Of course if you find anything slightly interesting, not to say titillating, about these images [of stuck-out tongues in ads], the marketers who use them will all but call you a pervert. Yahoo would not talk about the pictures of their tongue woman, though a publicist for the company made it clear she thought there was something a little creepy about being asked to explain it.
Responding to a phone message left at Fox, a spokeswoman who absolutely refused to give her name denied there was anything sexual whatsoever about the image in the "Thirteen" ads and said it was simply an accurate portrayal of the subject matter of the film, girls going wild.
It's not really a hard question though, is it? The stuck-out tongue reminds us of sex and at the same time expresses defiance -- cute defiance.
Now that it's the subject of a piece in the NYT Style pages, the stuck-out tongue is officially a cliché. The article -- I'm looking at the paper NYT -- features a lot of pictures of young women with their tongues out, but the teaser on the front page is that picture of Albert Einstein with his tongue out. The Einstein tongue-out picture is an even bigger cliché than the current mini-trend of young girls with their tongues out. I'll bet some of my readers have that Einstein picture within view right now. (Or is your Einstein poster more somber?) That Einstein photo is widely loved, and I'm sure it is used in plenty of ads too. But generally, the tongue ads favor young girls, not old men.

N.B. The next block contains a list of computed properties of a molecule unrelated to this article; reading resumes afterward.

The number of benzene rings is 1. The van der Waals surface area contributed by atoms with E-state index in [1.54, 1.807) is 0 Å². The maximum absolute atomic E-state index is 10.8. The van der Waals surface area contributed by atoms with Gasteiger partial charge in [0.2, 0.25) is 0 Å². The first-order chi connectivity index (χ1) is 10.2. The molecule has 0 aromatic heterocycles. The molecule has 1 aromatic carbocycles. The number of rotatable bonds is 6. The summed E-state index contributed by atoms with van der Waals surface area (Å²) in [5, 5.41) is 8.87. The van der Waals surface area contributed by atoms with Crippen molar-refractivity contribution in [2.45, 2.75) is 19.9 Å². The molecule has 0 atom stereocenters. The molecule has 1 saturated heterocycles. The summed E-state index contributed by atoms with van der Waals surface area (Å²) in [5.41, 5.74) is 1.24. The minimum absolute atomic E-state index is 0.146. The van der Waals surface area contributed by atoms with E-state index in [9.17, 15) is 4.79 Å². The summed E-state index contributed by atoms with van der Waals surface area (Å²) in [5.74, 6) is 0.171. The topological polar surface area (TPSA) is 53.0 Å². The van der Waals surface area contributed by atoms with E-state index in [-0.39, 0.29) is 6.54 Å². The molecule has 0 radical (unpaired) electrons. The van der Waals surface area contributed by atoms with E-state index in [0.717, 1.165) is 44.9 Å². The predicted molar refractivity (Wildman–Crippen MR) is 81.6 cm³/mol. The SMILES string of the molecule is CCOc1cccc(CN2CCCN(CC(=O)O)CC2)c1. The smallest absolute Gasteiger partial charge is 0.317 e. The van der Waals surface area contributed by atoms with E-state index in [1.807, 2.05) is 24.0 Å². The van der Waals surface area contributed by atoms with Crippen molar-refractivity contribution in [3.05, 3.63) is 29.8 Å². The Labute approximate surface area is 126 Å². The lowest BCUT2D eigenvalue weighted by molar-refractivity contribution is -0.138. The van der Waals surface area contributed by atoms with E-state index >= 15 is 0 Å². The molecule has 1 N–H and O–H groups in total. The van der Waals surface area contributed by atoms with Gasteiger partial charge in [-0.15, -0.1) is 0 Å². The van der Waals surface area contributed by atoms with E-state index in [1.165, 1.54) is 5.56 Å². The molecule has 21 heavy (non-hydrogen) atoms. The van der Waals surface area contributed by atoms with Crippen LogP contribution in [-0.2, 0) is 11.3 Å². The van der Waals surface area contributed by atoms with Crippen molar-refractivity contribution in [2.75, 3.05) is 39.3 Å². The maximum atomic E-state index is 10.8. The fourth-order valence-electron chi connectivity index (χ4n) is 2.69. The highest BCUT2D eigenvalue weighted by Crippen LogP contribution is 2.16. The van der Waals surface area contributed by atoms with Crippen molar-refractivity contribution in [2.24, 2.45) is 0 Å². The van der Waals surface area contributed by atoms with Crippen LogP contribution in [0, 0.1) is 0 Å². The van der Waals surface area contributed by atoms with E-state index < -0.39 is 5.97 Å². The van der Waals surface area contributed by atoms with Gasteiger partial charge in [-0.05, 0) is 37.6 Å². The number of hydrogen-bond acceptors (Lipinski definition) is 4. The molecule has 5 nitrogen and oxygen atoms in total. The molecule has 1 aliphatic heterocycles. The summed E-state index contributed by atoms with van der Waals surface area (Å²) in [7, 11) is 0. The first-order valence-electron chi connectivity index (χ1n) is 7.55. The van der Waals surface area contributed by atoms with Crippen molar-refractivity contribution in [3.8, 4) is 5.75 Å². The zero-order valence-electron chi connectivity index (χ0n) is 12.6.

Bonus observation: It's always the front of the tongue that is displayed, never the back (except for the minimalist display needed to symbolize "yummy"). The back of the tongue [i.e., the underside] , I note, is the ugliest part of the body one can easily display. Yet our gesture of contempt made by sticking out the tongue uses the more presentable top side. Strange, no? Or is the underside so ugly that we keep it hidden even when we're trying to be nasty?